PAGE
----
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Erich Fromm was a political activist, psychologist, psychoanalyst, philosopher, and one of the most important intellectuals of the twentieth century. Known for his theories of personality and political insight, Fromm dissected the sadomasochistic appeal of brutal dictators while also eloquently championing love—which, he insisted, was nothing if it did not involve joyful contact with others and humanity at large. Admired all over the world, Fromm continues to inspire with his message of universal brotherhood and quest for lasting peace. The first systematic study of Fromm's influences and achievements, this biography revisits the thinker's most important works, especially Escape from Freedom and The Art of Loving, which conveyed important and complex ideas to millions of readers. The volume recounts Fromm's political activism as a founder and major funder of Amnesty International, the National Committee for a Sane Nuclear Policy, and other peace groups. Consulting rare archival materials across the globe, Lawrence J. Friedman reveals Fromm's support for anti-Stalinist democratic movements in Central and Eastern Europe and his efforts to revitalize American democracy. For the first time, readers learn about Fromm's direct contact with high officials in the American government on matters of war and peace while accessing a deeper understanding of his conceptual differences with Freud, his rapport with Neo-Freudians like Karen Horney and Harry Stack Sullivan, and his association with innovative artists, public intellectuals, and world leaders. Friedman elucidates Fromm's key intellectual contributions, especially his innovative concept of "social character," in which social institutions and practices shape the inner psyche, and he clarifies Fromm's conception of love as an acquired skill. Taking full stock of the thinker's historical and global accomplishments, Friedman portrays a man of immense authenticity and spirituality who made life in the twentieth century more humane than it might have been.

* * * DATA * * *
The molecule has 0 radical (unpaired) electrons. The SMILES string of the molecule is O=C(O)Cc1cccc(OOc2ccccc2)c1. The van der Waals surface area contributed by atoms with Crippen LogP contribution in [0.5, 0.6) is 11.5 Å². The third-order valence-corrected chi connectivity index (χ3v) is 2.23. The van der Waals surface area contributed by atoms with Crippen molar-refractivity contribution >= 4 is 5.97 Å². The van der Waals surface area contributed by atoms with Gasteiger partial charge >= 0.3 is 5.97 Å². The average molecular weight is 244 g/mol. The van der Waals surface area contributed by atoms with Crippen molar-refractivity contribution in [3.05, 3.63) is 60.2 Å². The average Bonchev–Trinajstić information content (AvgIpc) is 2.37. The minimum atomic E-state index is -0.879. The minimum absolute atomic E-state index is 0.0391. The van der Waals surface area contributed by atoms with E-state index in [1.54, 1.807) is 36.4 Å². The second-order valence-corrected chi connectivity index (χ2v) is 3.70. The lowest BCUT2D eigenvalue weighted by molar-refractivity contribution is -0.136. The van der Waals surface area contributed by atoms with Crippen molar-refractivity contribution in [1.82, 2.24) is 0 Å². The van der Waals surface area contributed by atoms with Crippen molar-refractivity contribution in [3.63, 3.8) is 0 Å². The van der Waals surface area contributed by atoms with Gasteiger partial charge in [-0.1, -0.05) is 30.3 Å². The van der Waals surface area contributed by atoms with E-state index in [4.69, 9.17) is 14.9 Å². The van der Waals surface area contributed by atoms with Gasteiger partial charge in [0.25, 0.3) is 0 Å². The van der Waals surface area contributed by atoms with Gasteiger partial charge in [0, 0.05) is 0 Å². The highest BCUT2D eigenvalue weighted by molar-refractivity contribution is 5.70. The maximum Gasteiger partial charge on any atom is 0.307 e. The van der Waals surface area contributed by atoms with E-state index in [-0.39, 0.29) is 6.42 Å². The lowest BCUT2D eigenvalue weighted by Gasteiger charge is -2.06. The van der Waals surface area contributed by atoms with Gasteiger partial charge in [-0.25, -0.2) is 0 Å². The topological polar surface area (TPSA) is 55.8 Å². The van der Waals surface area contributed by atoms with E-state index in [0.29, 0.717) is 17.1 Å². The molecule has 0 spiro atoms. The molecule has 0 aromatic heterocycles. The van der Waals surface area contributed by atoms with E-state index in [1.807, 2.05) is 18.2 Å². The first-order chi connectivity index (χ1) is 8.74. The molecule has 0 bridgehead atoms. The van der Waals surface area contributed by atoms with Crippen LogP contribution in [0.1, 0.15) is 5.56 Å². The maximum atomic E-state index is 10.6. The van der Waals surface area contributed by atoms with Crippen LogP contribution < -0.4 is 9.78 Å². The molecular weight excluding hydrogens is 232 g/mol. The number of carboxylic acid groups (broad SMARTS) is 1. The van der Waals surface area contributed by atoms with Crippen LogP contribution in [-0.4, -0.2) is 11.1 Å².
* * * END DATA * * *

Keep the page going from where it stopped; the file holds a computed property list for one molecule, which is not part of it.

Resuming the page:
The Third Reich In History And Memory

Author: Richard J. Evans
Publisher: Oxford University Press
ISBN: 0190228415
Size: 53.50 MB
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In the seventy years since the demise of the Third Reich, there has been a significant transformation in the ways in which the modern world understands Nazism. In this brilliant and eye-opening collection, Richard J. Evans, the acclaimed author of the Third Reich trilogy, offers a critical commentary on that transformation, exploring how major changes in perspective have informed research and writing on the Third Reich in recent years. Drawing on his most notable writings from the last two decades, Evans reveals the shifting perspectives on Nazism's rise to political power, its economic intricacies, and its subterranean extension into postwar Germany. Evans considers how the Third Reich is increasingly viewed in a broader international context, as part of the age of imperialism; discusses the growing emphasis on the larger economic and cultural circumstances of the era; and emphasizes the development of research into Nazi society, particularly in the understanding of Nazi Germany as a political system based on popular approval and consent. Exploring the complex relationship between memory and history, Evans also points out the places where the growing need to confront the misdeeds of Nazism and expose the complicity of those who participated has led to crude and sweeping condemnation, when instead historians should be making careful distinctions. Written with Evans' sharp-eyed insight and characteristically compelling style, these essays offer a summation of the collective cultural memory of Nazism in the present, and suggest the degree to which memory must be subjected to the close scrutiny of history.